Teachers and lecturers at Derby College are “walking out in droves” and say they have been forced to take mass action over the lack of pay rises for years on end.
Staff at all Derby College Group businesses, including The Roundhouse and The Joseph Wright Centre, will strike for three days next week in protest at a 2.5% pay rise they have been offered.
This is said to have come after salaries have been rising below inflation, combined with a lack of regular pay rises, meaning teachers have remained on their starting salaries for years.
And they add that many teachers and lecturers leave college to work in schools or in industry, where they are paid more for experience and have more annual leave.
Computer science lecturer Edward Pickering-Symes said: “We have a lot of experienced teachers and support staff leaving in droves because in real terms we are facing a 30% pay shortfall due to the lack of pay rises and inflation.
“The College does not prioritize the retention of highly qualified staff despite its financial stability, and this will inevitably affect the standards of education.
“This year we achieved record results at A-Levels, with 21% of students achieving an A* or A, and the vast majority going on to their first choice university. This simply will not continue if all our skilled workers continue to leave and work elsewhere.”
The strike comes after 89.9% of University and College Union (UCU) members voted in favor of protests demanding employers make a pay offer that reflects the cost shocks college staff are now facing.
Staff were initially offered a 1% deal, which was rejected, followed by a revised offer of 2.5%.
Further education pay has lagged behind inflation by 30% since 2009 and the pay gap between school and college teachers is around £9,000.
Meanwhile, Derby College received a 4.7% increase in government funding in 2020-21 and will receive a further 8.5% increase in 2022-23. It also reported an operating surplus of £2.29m alongside total unrestricted reserves of £20.4m.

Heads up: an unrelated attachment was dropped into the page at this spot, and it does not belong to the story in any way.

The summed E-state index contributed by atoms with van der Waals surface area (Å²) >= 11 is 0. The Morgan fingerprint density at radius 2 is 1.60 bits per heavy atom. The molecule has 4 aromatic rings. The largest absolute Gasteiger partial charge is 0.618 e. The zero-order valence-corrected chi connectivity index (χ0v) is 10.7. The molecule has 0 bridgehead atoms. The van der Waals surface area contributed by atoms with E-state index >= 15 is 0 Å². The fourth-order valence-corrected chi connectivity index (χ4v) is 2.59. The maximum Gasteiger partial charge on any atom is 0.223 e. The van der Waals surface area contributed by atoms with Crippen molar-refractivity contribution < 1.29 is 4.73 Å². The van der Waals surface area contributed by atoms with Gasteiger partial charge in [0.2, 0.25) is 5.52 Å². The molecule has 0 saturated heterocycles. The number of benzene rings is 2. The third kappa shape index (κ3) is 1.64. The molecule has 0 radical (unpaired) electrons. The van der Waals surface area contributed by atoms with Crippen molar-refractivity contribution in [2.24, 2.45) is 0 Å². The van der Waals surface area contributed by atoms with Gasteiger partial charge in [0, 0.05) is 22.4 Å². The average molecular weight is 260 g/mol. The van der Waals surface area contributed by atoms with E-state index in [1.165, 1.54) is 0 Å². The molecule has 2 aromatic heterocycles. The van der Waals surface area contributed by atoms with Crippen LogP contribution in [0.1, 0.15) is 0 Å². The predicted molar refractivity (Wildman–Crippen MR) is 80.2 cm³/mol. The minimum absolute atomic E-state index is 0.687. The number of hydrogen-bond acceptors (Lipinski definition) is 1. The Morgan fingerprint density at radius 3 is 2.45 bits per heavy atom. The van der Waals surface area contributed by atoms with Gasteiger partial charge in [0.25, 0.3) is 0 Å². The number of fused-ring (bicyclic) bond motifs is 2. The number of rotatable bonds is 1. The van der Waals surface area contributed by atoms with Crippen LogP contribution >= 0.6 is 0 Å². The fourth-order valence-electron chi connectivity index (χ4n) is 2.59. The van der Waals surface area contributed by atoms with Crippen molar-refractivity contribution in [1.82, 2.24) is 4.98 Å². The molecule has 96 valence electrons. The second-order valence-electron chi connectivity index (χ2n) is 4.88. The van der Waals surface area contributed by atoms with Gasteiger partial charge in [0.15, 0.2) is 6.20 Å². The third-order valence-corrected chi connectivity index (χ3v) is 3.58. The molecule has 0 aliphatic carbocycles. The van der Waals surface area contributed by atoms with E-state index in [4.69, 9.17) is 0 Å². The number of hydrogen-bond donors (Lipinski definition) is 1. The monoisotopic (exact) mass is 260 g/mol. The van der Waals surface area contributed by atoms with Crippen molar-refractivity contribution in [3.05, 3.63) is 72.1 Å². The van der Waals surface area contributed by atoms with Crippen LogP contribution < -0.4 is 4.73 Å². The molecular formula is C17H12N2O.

A-Level English teacher Lauren Sear said: “Many of the courses offered at the college are vocational, taught by highly qualified staff and this plays a special role in the city in terms of social mobility.
“These staff always knew they could earn more in industry, but they wanted to make a difference in the lives of our young people. But when you are offered a ridiculous pay rise, knowing that the college has an operating surplus of over £2m, these staff will quite rightly choose to leave.
“Turnover has now reached unsustainable levels and many departments are unable to recruit anyone, meaning that some courses, such as A-Level Economics, are not being offered this year.”
UCU members at the college will be out for four weeks. The first demonstration will take place next week at The Roundhouse on Monday, Tuesday and Wednesday. Further actions will be held on October 6 and 7, then on October 10 and 11 and on October 18, 19 and 20.
Local UCU representative Bob Fordy said: “We have tried to negotiate a reasonable pay rise but negotiations have broken down. So staff at Derby College have agreed to go on unprecedented strike action because they cannot continue to be paid so little. Inflation is soaring and college leaders have more money at their disposal than in years, but they refuse to protect their employees from the cost-of-living crisis.
“College lecturers are paid less than teachers despite doing the same job and often having the same qualifications, while our professional courses help build the national workforce.
“We are inundated with requests from employees who want to join the trade union – now two or three people come to us every day. We just hope that college leaders will finally listen and treat our staff with the respect and pay we deserve.”
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